Florence Boyd | Interview

Florence Boyd & Ted Hodgkinson

‘After, I went out and I was smoking a cigarette with them (the other officers), and I was shaking, and they were saying,“Ah, he’s broke his first fucking dark, ain’t he.” Slapping me on the back, saying, “Good old boy, you’re part of the team now, you’re fucking involved.” And I was just like FUCK THAT, I’ve just done something that I never thought I would do to another human being, just because I’m in a uniform and that’s what they’ve told me to do and it’s my job, and I just felt like shit, and I just thought I will never, ever do that to any one ever again.’

Patrick, 2012.

 

Florence Boyd is an illustrator, artist and set painter for theatre who featured in the art showcase of the Britain issue. Patrick is from a series in collaboration with Marc Dahl, who worked as a security officer at Yarl’s Wood Immigration Removal Centre in Bedford in 2002, during a period in which a riot broke out. Here Boyd spoke to online editor Ted Hodgkinson about the narrative properties of her work and translating violence into art.

 

TH: Your image from Britain, ‘Patrick’, hauntingly evokes the mistreatment a detention custody officer witnessed in his job at an Immigration Removal Centre with a scene that is both recognisable as a beating and abstracted to the point of being almost otherworldly. Is this because the level of violence seemed unreal to you?

FB: Yes this level of violence does seem very unreal to me. I can’t understand it through my own experience. Working on this project has allowed me to try to see it through someone else’s eyes.

I think that everyday we are exposed to varying levels of violence, and this in turn perhaps desensitizes it. We aren’t then able to engage or understand it.

Because I was interpreting the situation through Marc’s experience, perhaps the other worldliness is an attempt to convey the surreal impression these moments can have on our memories when recalling a situation. In a traumatic, charged moment, with hindsight, colours can seem heightened, and senses like touch, sound, smell, fuse to create a very specific feeling of what it was like to be there at that time. I wanted to illustrate the emotion he felt and this is maybe why the image is not particularly literal and more the reliving of a dream reality.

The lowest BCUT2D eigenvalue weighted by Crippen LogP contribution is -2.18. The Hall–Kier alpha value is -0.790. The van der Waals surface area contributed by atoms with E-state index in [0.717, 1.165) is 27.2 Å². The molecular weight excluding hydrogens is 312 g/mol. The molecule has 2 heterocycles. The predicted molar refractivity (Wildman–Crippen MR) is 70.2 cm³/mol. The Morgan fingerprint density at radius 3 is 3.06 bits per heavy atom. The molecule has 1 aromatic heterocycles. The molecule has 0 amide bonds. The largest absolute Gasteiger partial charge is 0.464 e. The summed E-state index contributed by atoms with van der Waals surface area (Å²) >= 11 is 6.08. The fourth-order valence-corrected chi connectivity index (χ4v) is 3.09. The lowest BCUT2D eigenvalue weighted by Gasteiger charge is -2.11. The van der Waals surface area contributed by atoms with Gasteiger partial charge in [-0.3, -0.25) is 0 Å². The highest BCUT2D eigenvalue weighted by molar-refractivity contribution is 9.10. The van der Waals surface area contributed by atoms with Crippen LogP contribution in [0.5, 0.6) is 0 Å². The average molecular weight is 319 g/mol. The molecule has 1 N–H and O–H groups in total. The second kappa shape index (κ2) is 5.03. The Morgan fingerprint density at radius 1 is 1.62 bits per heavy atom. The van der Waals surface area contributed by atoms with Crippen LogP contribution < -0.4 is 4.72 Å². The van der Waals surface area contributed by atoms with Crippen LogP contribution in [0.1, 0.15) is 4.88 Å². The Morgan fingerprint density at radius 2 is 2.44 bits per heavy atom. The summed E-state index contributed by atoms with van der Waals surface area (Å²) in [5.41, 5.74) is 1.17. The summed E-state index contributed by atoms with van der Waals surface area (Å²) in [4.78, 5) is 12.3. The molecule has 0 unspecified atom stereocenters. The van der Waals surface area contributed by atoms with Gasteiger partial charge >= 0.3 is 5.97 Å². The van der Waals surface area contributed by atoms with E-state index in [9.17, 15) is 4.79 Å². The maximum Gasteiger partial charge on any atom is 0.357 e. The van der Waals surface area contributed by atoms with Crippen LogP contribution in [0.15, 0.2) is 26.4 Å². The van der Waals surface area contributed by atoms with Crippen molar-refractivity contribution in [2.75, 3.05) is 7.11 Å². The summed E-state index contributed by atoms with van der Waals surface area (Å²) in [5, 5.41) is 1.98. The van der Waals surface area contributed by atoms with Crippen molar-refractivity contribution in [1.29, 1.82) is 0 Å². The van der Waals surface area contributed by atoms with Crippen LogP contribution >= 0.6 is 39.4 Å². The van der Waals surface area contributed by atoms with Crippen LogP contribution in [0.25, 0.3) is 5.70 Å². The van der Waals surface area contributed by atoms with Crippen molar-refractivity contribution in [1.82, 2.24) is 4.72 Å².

In both your images here and in your work elsewhere there is a layer of paper cut with leaf-shaped incisions that create a fine web across the page. In these pieces are you interested in the paradox between the delicacy of this patterning and the brutality that they surround?

I wouldn’t consider all of the images as brutal. I would say that these subjects are hard to look at. As such when we come across them in society through media they are often glamourized and dramatized. These ubiquitous images cause a disconnect and a distance from the subject.

Through my work I would like to find a way back to reconnecting with the human vulnerability of the subjects I work with. There is a dichotomy of darkness and beauty within things that we can’t confront head on.

How did you come to be working on this project?

Marc is a close friend of mine and he approached me and asked if I would like to be involved in a collaborative project about his experience over ten years ago. We’ve known each other for a while and we’d not spoken about it before, although I was aware of his experience.

Listening to such a subjective angle of events highlighted the importance for me to get involved with the project. I interviewed him although he knew exactly what to say as he films documentaries himself. We then began to work on the storyboard. My aim from the beginning was to try to visually create emotional links and similarities in the story for people to connect to, to relate to.